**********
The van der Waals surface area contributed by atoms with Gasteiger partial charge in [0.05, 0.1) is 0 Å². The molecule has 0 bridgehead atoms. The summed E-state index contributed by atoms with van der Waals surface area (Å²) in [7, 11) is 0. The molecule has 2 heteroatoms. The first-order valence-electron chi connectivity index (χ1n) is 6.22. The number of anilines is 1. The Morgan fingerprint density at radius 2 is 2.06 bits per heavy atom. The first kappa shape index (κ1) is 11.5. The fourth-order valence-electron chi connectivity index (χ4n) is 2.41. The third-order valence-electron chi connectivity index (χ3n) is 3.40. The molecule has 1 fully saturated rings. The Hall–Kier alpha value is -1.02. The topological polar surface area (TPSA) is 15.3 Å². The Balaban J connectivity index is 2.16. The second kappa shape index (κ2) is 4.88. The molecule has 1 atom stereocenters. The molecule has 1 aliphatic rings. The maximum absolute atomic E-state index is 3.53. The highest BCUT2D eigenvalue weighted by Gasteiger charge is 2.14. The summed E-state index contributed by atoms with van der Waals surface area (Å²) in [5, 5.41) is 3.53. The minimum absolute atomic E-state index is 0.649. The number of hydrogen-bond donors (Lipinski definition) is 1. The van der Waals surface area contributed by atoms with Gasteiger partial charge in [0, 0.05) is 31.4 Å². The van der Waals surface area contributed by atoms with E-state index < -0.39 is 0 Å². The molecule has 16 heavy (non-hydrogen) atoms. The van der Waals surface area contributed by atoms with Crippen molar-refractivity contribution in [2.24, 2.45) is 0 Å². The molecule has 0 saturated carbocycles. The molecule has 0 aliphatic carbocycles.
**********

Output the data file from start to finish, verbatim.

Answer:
The van der Waals surface area contributed by atoms with Gasteiger partial charge in [0.05, 0.1) is 0 Å². The molecule has 0 bridgehead atoms. The summed E-state index contributed by atoms with van der Waals surface area (Å²) in [7, 11) is 0. The molecule has 2 heteroatoms. The first-order valence-electron chi connectivity index (χ1n) is 6.22. The number of anilines is 1. The Morgan fingerprint density at radius 2 is 2.06 bits per heavy atom. The first kappa shape index (κ1) is 11.5. The fourth-order valence-electron chi connectivity index (χ4n) is 2.41. The third-order valence-electron chi connectivity index (χ3n) is 3.40. The molecule has 1 fully saturated rings. The Hall–Kier alpha value is -1.02. The topological polar surface area (TPSA) is 15.3 Å². The Balaban J connectivity index is 2.16. The second kappa shape index (κ2) is 4.88. The molecule has 1 atom stereocenters. The molecule has 1 aliphatic rings. The maximum absolute atomic E-state index is 3.53. The highest BCUT2D eigenvalue weighted by Gasteiger charge is 2.14. The summed E-state index contributed by atoms with van der Waals surface area (Å²) in [5, 5.41) is 3.53. The minimum absolute atomic E-state index is 0.649. The number of hydrogen-bond donors (Lipinski definition) is 1. The van der Waals surface area contributed by atoms with Gasteiger partial charge in [0, 0.05) is 31.4 Å². The van der Waals surface area contributed by atoms with E-state index < -0.39 is 0 Å². The molecule has 16 heavy (non-hydrogen) atoms. The van der Waals surface area contributed by atoms with Crippen molar-refractivity contribution in [2.24, 2.45) is 0 Å². The molecule has 0 saturated carbocycles. The molecule has 0 aliphatic carbocycles.